On Feb. 2 Anchorage Archbishop Roger Schwietz will stand behind the altar in the very parish where 25 years ago he was ordained a bishop at age 49.
There at Our Lady of the Rosary Cathedral in Duluth, Minn., he will celebrate a Mass of thanksgiving for his vocation, first as the bishop of Duluth and later as the archbishop of Anchorage.
While the inside of the Duluth cathedral is basically as it was 25 years ago, the 74-year-old archbishop has changed considerably. His episcopal ministry began in a time of relative calm for the Catholic Church. Over the past several decades he has experienced many blessings but also substantial heartbreak and pain in the church. Through everything he says his ministry has “been a great joy.”
With his 75th birthday approaching in July — the age at which all Catholic bishops submit their resignation to the pope — Archbishop Schwietz knows his time leading a diocese is ending. Depending on when Pope Francis names a new archbishop for Anchorage, Archbishop Schwietz may have several more months or perhaps a little more than a year before his life, once again, changes dramatically.
In an interview with the Catholic Anchor he expressed gratitude for his time leading the Duluth Diocese and his past 14 years heading the Archdiocese of Anchorage. He began the interview by recalling the events immediately preceding his appointment by now Saint John Paul II to become a bishop.
A SHOCKING CALL
In 1984 Archbishop Schwietz had spent 17 years as a priest for the order of the Oblates of Mary Immaculate. In concluding an assignment overseeing the formation of seminarians at Creighton University in Omaha he asked his superiors for some pastoral experiences working in a parish. They assigned him to serve as a pastor in Duluth, Minn.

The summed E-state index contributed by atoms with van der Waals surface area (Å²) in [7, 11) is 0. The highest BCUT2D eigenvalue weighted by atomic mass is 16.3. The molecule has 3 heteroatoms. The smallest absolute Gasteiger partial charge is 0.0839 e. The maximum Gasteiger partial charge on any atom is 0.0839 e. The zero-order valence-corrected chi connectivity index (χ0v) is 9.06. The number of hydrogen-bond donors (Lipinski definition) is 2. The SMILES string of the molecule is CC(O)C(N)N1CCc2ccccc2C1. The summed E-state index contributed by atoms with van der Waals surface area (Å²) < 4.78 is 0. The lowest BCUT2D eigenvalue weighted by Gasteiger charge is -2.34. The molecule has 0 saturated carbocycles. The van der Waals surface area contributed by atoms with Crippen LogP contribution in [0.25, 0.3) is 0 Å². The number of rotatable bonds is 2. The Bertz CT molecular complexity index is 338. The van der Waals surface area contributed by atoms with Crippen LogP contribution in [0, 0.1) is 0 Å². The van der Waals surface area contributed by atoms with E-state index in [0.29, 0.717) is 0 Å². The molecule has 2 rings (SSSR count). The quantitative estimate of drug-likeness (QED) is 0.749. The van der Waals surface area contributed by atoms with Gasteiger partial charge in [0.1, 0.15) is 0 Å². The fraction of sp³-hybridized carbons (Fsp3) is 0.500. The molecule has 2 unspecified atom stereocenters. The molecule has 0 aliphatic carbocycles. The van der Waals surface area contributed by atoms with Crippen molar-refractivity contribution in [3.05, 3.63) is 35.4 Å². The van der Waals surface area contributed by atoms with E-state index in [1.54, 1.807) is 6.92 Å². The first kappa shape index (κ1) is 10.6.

Following a summer road trip to Alaska, where he would one day return as the archbishop of Anchorage, he settled in as a local pastor in Duluth in 1984. Immersed in parish life and promoting vocations to the priesthood, his life took a sharp turn on Dec. 6, 1989.
“It was a Monday morning and I had just finished Mass at the parish there,” Archbishop Schwietz recalled. “I was in my office and my secretary buzzed me and said, ‘There’s a man with a funny accent who wants to talk to you.’”
“He started asking me questions to ascertain that it was really me on the phone, Archbishop Schwietz recalled. “I thought it was kind of funny that he didn’t tell me at first who was speaking. I began to get suspicious and thought it was one of my priest friends from the Oblates pulling my leg. So I started asking him questions and we were bantering back and forth.”
In actuality he was talking to Pope John Paul II’s personal ambassador to the United States, Archbishop Pio Laghi.
“Finally he said he is Archbishop Laghi and was ‘calling on behalf of our holy father who has chosen you to be the next bishop of Duluth,’” Archbishop Schwietz recounted.
He was shocked but still not totally convinced.
“I still thought he might be a friend who liked to pull those kinds of tricks,” he said.
But the papal nuncio persisted and informed him that Pope John Paul II wanted him to accept this new responsibility.
“That’s when it struck me and I realized that my life would never be the same again,” Archbishop Schwietz said. “I said, ‘If this is what the Holy Father wants, I will do whatever Pope John Paul asks of me.’”
Upon hanging up, Archbishop Schwietz “was just shaking.”
“You’re never prepared for something like that,” he said. “I didn’t know what to do.”
Less than three months later he was the new bishop of Duluth.
TRANSITION TO BISHOP
The initial transition was smooth, Archbishop Schwietz recalled. He was familiar with the diocese and had worked extensively with local priests.